The Complete Guide to Pressure Ulcers

The Complete Guide to Pressure Ulcers

In this guide, we will be focusing on pressure ulcers, grades of pressure sores in the UK, and who gets them.

700,000 people in the UK are affected by pressure ulcers each year and between 80 to 95% of these cases are preventable1.

Do you know how much pressure ulcers cost the NHS?

In the UK the occurrence of pressure ulcers costs the National Health Service (NHS) more than 3.8 million pounds every day. The cost of a nurse accounts for 90% of the overall cost for treating pressure ulcers.

(Excellence, 2014; Wood, 2019)

What is a pressure ulcer?

Pressure ulcers (known also as pressure sores, bed sores, and decubitus ulcers) are areas of skin that have been subjected to sustained amounts of pressure, resulting in the skin and tissue becoming damaged. Constant pressure on a vulnerable area of the body results in the circulation of blood being cut off, which leads to the decay of the affected area. Extended pressure occurs when a person is sat or laid in a particular position on a static surface for a long period of time. Pressure ulcer development can happen to anyone, however typically they usually affect those who are confined to a bed or sit for long periods of time in a chair or wheelchair.

Early signs of a pressure ulcer – category 1

Pressure ulcers will develop over time, but this can be as little as a few hours. They can affect any part of the body that’s exposed to pressure. The most common areas of the body for pressure ulcers are bony provinces such as heels, elbows, hips and base of the spine/ sacral region.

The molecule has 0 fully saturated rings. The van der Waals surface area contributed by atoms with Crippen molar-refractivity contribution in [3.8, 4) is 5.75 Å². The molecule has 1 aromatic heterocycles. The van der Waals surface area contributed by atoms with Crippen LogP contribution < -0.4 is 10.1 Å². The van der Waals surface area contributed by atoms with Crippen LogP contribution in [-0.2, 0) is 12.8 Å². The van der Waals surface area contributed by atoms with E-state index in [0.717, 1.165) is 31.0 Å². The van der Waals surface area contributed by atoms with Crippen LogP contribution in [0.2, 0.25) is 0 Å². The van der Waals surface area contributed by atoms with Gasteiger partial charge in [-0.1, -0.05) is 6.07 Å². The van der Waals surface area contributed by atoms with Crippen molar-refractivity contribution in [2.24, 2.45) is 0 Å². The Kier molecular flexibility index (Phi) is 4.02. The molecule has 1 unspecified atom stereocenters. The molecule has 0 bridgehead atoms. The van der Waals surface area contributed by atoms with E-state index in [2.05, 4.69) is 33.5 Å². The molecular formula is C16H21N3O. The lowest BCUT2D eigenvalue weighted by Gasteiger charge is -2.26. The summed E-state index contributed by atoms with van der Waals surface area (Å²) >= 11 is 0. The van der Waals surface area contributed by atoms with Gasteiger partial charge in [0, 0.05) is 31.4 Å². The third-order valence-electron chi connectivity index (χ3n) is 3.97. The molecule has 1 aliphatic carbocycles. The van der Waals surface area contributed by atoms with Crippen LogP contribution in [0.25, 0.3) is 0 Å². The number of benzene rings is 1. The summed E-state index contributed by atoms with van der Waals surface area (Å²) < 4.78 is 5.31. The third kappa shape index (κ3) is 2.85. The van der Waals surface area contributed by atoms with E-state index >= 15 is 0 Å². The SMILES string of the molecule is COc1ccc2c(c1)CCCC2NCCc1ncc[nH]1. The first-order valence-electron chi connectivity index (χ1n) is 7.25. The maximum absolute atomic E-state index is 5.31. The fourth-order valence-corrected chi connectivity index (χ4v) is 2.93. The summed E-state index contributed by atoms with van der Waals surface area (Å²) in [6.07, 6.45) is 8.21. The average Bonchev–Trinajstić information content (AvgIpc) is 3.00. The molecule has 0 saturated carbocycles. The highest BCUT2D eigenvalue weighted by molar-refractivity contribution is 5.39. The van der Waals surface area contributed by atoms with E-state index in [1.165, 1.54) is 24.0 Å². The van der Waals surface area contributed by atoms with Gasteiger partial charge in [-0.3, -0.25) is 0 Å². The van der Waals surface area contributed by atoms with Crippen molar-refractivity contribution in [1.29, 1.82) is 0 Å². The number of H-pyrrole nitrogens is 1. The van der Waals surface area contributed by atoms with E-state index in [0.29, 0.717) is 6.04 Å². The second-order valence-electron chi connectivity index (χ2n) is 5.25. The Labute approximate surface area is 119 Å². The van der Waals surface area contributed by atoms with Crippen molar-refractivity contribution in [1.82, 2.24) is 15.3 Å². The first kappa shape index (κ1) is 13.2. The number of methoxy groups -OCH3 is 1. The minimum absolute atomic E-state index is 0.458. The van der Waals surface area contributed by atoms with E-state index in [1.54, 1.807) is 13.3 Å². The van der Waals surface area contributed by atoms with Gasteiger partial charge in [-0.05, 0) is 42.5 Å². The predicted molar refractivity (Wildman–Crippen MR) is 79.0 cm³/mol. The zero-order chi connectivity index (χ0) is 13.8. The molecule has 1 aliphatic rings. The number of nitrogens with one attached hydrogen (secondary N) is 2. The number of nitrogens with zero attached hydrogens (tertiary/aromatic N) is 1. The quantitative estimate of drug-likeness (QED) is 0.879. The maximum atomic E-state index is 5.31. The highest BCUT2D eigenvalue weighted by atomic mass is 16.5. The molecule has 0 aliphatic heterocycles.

In the early stage of a pressure ulcer part of the skin will start becoming discoloured, those with pale skin will have red patches while those with dark skin often get purple or blue patches on their skin. These discolorations on the skin won’t turn white when pressed and the patches will feel warm, spongy or hard to touch.

It's common for pain or itchiness to occur in this area, all of the above are commonly referred to as a category 1 pressure ulcer in which recovery time is around 2-3 days.

Older signs of a pressure ulcer

If a pressure ulcer is left untreated, it will worsen and has the potential to seriously affect a person’s health, wellbeing and delay their recovery/wound healing. Even if the skin is not broken at first, when a pressure ulcer gets worse it can form into a higher category which become more painful and a longer recovery.

Category 2
• An open wound or blister, sometimes can look like filled with clear liquid
• Painful to touch and tender
• Can look like a scrape (abrasion), blister, or a shallow crater in the skin
• Partial thickness skin loss
Recovery time: 3 days to 3 weeks

Category 3
• Full thickness skin loss
• A deep wound that reaches the deeper layers of the skin
• Wound tunnelling and odour
Recovery time: 1 month up to 4 months

Category 4
• Very deep wound that may expose tendons, muscle, or bone
• Skin has turned black and shows signs of infection
• Red edges, pus, odour, heat, and/or drainage
Recovery time: From 3 months and possibly longer

Categorising risk

There are four grades of pressure sores in the UK, each denoting the severity of the wound:

Grade 1 Pressure Ulcer

Grade 1: